Hedge funds have returned only 0.27% year to date, as of May 1, compared to a 2.17% return for the S&P 500, according to the Bank of America Merrill Lynch Hedge Fund Monitor.
Event-driven funds performed best over the monitored period, adding 1.95%. Macro funds performed worst, shedding 1.48%.
BofAML analyst MacNeil Curry said their models indicate market neutral funds increased their market exposure to 33% net long from 7% net short while equity long/short funds reduced their market exposure to 28% net long from 29% net long, below the 35-40% benchmark.
Macro funds trimmed their short exposure to the S&P 500 while reducing their long exposure to the NASDAQ. They also cut their short exposure to the U.S. dollar to long exposure, increased their long exposure to 10-year. Treasuries and commodities, and trimmed their large-cap tilt. Overseas, they increased their long exposure to EM and EAFE.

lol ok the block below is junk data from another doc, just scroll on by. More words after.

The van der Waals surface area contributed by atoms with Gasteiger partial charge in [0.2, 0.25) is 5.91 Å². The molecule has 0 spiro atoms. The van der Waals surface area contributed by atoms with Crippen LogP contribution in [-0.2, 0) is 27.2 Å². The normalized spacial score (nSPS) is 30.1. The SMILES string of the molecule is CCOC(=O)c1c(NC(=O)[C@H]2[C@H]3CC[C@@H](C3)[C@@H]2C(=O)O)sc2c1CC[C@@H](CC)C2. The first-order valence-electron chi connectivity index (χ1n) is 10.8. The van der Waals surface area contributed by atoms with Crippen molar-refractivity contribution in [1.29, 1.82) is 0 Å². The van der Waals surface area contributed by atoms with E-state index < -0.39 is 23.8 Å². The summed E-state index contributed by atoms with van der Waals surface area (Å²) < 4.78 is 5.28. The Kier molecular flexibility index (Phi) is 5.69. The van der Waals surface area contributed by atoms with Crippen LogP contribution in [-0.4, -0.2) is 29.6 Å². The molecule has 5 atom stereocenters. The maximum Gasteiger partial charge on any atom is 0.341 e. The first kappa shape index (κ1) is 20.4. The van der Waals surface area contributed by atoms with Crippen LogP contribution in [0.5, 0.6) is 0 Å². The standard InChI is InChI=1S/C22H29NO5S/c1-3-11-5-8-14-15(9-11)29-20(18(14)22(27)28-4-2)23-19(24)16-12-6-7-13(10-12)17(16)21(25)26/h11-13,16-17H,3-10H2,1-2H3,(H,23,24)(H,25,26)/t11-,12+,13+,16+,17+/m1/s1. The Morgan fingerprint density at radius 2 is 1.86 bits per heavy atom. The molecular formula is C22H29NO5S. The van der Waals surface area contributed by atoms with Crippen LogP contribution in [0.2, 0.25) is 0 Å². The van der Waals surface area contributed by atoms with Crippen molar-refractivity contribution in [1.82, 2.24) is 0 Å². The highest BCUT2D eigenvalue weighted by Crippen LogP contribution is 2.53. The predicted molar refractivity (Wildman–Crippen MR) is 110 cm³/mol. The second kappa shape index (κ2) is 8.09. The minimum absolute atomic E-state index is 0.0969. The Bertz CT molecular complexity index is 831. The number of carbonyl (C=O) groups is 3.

Commodity Futures Trading Commission data shows large equities specs covered their S&P 500 positions to a net long, cut their Russell shorts and marginally decreased their NASDAQ longs. Curry said their moving average aggregate indicator suggests specs may add to their Russell shorts.
Metals specs trimmed their gold longs, added to their silver longs, trimmed their copper shorts and increased their platinum longs. BofAML's MAA indicator suggests specs may further increase their copper shorts.
Energ speculators increased their crude longs, cut their natural gas shorts, added to their heating oil shorts and cut their gasoline longs. Curry said the MAA indicator and technicals suggest crude longs may increase further.
FX specs covered their long euro positions to a net short while adding to their yen shorts and British pound longs. MAA suggests a speculative net euro long and a possible further reduction of pound positioning.
Agriculture specs maintained their soybean longs while trimming their corn and wheat longs. MAA and technicals suggest further reductions in corn and wheat longs.
Interest rate specs covered their 2-Year shorts to a net long, increased their 30-year longs and reduced their 10-year shorts. Technicals, said Curry, suggest they will remain short-term bullish 10-year Treasuries.